Those who can control their income flow, such as family and owner-managed business owners, are already delaying income into the new tax year, while making effort to save tax at the additional rate in the current year (through taking advantage of reliefs such as pension contributions).
One other part of the tax system potentially impacted by this change are those in the Trust regime. Discretionary Trusts, a common wealth protection vehicle for intergenerational tax planning, suffer the Trust rate of tax on most of their income. This Trust rate has historically followed the additional rate, and may also reduce in the new tax year.
Trustees are therefore considering delaying income into the new tax year where possible, and looking to access historic tax pools while tax rates are high - the tax pool being a log of Trust tax previously paid by Trustees (and which is potentially recoverable by beneficiaries on receipt of income distributions).
Take a Trust with £55 of undistributed income and a tax pool of £45. If the £55 of income is distributed to a beneficiary with a personal allowance in the current tax year, the full £45 can be recovered by the beneficiary from the tax man. However, if the Trust rate of tax reduces to 40%, and the distribution is delayed until the new tax year, the tax recovery reduces to £36.67.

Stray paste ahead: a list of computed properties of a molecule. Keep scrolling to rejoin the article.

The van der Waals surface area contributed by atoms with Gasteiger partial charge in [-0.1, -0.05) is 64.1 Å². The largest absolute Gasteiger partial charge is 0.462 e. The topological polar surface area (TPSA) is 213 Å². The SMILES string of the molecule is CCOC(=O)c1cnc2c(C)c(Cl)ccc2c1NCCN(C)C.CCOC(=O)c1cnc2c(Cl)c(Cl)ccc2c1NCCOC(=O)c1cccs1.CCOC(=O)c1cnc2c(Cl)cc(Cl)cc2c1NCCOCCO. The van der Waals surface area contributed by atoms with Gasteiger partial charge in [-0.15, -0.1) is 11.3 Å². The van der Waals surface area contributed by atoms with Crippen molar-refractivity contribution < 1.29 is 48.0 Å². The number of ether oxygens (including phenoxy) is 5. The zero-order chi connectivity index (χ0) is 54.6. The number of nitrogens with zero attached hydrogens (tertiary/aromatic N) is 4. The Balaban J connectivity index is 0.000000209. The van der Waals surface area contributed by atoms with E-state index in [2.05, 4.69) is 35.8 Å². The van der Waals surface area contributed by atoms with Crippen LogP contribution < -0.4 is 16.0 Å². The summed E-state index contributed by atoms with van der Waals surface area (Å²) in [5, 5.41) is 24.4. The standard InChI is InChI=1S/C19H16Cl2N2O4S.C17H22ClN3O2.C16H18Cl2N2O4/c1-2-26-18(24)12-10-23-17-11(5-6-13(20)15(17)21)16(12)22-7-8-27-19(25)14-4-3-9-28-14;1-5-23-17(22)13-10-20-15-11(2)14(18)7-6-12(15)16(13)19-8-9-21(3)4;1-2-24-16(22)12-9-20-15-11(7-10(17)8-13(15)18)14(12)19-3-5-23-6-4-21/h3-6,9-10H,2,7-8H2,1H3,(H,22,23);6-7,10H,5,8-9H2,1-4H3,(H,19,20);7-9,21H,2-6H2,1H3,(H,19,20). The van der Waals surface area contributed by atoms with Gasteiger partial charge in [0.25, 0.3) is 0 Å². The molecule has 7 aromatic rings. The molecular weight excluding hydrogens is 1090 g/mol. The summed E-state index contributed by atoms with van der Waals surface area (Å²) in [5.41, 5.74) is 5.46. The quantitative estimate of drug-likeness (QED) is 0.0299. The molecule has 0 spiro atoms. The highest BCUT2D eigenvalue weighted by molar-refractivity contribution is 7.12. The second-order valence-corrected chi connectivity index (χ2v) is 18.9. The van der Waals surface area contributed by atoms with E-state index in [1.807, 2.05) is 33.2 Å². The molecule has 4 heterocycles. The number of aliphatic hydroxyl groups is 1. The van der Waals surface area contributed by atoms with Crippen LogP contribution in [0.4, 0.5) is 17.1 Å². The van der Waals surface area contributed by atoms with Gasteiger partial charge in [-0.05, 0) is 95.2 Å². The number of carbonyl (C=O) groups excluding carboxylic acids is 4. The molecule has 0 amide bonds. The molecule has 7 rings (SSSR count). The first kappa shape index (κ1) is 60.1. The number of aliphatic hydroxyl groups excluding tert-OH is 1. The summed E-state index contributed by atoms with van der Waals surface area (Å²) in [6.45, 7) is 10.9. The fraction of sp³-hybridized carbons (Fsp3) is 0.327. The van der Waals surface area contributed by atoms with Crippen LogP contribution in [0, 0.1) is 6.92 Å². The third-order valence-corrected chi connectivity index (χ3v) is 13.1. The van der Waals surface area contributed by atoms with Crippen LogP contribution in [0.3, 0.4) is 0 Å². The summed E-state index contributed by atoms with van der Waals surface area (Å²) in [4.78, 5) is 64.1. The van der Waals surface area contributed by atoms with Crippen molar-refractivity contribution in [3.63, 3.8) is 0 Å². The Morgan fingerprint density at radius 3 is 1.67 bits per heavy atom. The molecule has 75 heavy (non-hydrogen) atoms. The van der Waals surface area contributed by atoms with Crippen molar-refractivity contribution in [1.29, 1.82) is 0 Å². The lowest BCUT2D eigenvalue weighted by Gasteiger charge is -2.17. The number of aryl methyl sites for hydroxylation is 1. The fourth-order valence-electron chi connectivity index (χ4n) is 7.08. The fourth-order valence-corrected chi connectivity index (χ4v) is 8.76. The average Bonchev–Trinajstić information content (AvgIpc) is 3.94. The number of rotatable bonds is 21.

In a similar way, if Trustees own shares in a family or owner managed business, they will pay 39.35% dividend tax in the current tax year, but this will reduce to 32.5% if the dividend is delayed to the new tax year. If the dividend cannot be delayed and tax is suffered at 39.35%, a tax saving for Trustees without a tax pool could be realised by delaying a distribution of the income to the new tax year.
Given the reaction to the mini-Budget, it remains to be seen whether changes as announced will come to fruition, but Trustees should keep the matter under review. Although Trust taxation can appear complicated, the benefits of a Trust can be very significant, as set out in our guide.
Get in touch with your usual Crowe contact if have any questions or if you would like to discuss Trust planning in more detail.
Mini-Budget 2022: Cuts to personal tax
The tax implications of Trusts